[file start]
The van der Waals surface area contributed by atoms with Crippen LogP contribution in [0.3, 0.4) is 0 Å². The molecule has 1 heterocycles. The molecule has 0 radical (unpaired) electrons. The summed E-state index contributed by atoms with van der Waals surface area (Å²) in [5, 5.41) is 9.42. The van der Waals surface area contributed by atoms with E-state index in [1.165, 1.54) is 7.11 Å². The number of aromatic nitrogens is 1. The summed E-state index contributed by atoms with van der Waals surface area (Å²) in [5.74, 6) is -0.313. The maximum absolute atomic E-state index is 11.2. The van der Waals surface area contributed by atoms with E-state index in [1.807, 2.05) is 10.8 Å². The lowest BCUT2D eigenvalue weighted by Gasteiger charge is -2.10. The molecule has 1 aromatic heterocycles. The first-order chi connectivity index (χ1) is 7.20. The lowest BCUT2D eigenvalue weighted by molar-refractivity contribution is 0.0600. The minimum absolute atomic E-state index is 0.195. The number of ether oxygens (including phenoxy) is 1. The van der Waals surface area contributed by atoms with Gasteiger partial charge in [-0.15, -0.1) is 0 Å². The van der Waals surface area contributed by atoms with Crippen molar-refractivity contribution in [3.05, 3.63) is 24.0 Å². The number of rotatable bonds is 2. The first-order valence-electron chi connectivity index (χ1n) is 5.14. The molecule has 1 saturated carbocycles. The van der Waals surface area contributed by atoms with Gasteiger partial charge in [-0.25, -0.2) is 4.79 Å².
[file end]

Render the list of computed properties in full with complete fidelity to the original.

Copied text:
The van der Waals surface area contributed by atoms with Crippen LogP contribution in [0.3, 0.4) is 0 Å². The molecule has 1 heterocycles. The molecule has 0 radical (unpaired) electrons. The summed E-state index contributed by atoms with van der Waals surface area (Å²) in [5, 5.41) is 9.42. The van der Waals surface area contributed by atoms with E-state index in [1.165, 1.54) is 7.11 Å². The number of aromatic nitrogens is 1. The summed E-state index contributed by atoms with van der Waals surface area (Å²) in [5.74, 6) is -0.313. The maximum absolute atomic E-state index is 11.2. The van der Waals surface area contributed by atoms with E-state index in [1.807, 2.05) is 10.8 Å². The lowest BCUT2D eigenvalue weighted by Gasteiger charge is -2.10. The molecule has 1 aromatic heterocycles. The first-order chi connectivity index (χ1) is 7.20. The lowest BCUT2D eigenvalue weighted by molar-refractivity contribution is 0.0600. The minimum absolute atomic E-state index is 0.195. The number of ether oxygens (including phenoxy) is 1. The van der Waals surface area contributed by atoms with Gasteiger partial charge in [-0.15, -0.1) is 0 Å². The van der Waals surface area contributed by atoms with Crippen molar-refractivity contribution in [3.05, 3.63) is 24.0 Å². The number of rotatable bonds is 2. The first-order valence-electron chi connectivity index (χ1n) is 5.14. The molecule has 1 saturated carbocycles. The van der Waals surface area contributed by atoms with Gasteiger partial charge in [-0.25, -0.2) is 4.79 Å².